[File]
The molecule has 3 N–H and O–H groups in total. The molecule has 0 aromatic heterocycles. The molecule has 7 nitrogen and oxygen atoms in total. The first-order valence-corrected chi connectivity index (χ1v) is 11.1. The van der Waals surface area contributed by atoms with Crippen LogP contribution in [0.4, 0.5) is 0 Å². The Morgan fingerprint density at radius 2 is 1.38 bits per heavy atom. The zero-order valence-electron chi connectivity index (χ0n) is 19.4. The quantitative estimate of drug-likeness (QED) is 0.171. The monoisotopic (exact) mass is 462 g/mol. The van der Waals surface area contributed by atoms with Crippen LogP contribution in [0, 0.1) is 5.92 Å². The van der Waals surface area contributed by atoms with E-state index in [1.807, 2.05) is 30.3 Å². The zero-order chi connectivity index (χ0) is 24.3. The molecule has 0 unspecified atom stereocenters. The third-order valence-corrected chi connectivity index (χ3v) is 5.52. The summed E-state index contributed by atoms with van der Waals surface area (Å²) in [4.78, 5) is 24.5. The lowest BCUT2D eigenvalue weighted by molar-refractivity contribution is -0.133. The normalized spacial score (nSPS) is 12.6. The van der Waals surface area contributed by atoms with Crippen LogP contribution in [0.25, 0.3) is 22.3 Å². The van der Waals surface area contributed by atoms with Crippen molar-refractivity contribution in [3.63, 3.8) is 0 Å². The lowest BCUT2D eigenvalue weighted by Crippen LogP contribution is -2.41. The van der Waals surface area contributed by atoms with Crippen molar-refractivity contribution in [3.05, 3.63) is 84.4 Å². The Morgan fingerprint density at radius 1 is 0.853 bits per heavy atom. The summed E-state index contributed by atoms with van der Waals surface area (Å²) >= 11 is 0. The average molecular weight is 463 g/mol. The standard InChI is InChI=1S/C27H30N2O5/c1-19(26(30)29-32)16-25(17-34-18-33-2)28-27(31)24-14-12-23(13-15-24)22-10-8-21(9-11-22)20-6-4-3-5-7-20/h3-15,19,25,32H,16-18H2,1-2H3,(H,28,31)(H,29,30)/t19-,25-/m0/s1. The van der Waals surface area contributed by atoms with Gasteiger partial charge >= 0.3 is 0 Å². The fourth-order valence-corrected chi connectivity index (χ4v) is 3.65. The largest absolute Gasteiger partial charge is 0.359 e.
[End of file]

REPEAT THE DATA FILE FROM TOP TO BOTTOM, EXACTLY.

The molecule has 3 N–H and O–H groups in total. The molecule has 0 aromatic heterocycles. The molecule has 7 nitrogen and oxygen atoms in total. The first-order valence-corrected chi connectivity index (χ1v) is 11.1. The van der Waals surface area contributed by atoms with Crippen LogP contribution in [0.4, 0.5) is 0 Å². The Morgan fingerprint density at radius 2 is 1.38 bits per heavy atom. The zero-order valence-electron chi connectivity index (χ0n) is 19.4. The quantitative estimate of drug-likeness (QED) is 0.171. The monoisotopic (exact) mass is 462 g/mol. The van der Waals surface area contributed by atoms with Crippen LogP contribution in [0, 0.1) is 5.92 Å². The van der Waals surface area contributed by atoms with E-state index in [1.807, 2.05) is 30.3 Å². The zero-order chi connectivity index (χ0) is 24.3. The molecule has 0 unspecified atom stereocenters. The third-order valence-corrected chi connectivity index (χ3v) is 5.52. The summed E-state index contributed by atoms with van der Waals surface area (Å²) in [4.78, 5) is 24.5. The lowest BCUT2D eigenvalue weighted by molar-refractivity contribution is -0.133. The normalized spacial score (nSPS) is 12.6. The van der Waals surface area contributed by atoms with Crippen LogP contribution in [0.25, 0.3) is 22.3 Å². The van der Waals surface area contributed by atoms with Crippen molar-refractivity contribution in [3.63, 3.8) is 0 Å². The lowest BCUT2D eigenvalue weighted by Crippen LogP contribution is -2.41. The van der Waals surface area contributed by atoms with Crippen molar-refractivity contribution in [3.05, 3.63) is 84.4 Å². The Morgan fingerprint density at radius 1 is 0.853 bits per heavy atom. The summed E-state index contributed by atoms with van der Waals surface area (Å²) >= 11 is 0. The average molecular weight is 463 g/mol. The standard InChI is InChI=1S/C27H30N2O5/c1-19(26(30)29-32)16-25(17-34-18-33-2)28-27(31)24-14-12-23(13-15-24)22-10-8-21(9-11-22)20-6-4-3-5-7-20/h3-15,19,25,32H,16-18H2,1-2H3,(H,28,31)(H,29,30)/t19-,25-/m0/s1. The van der Waals surface area contributed by atoms with Gasteiger partial charge >= 0.3 is 0 Å². The fourth-order valence-corrected chi connectivity index (χ4v) is 3.65. The largest absolute Gasteiger partial charge is 0.359 e.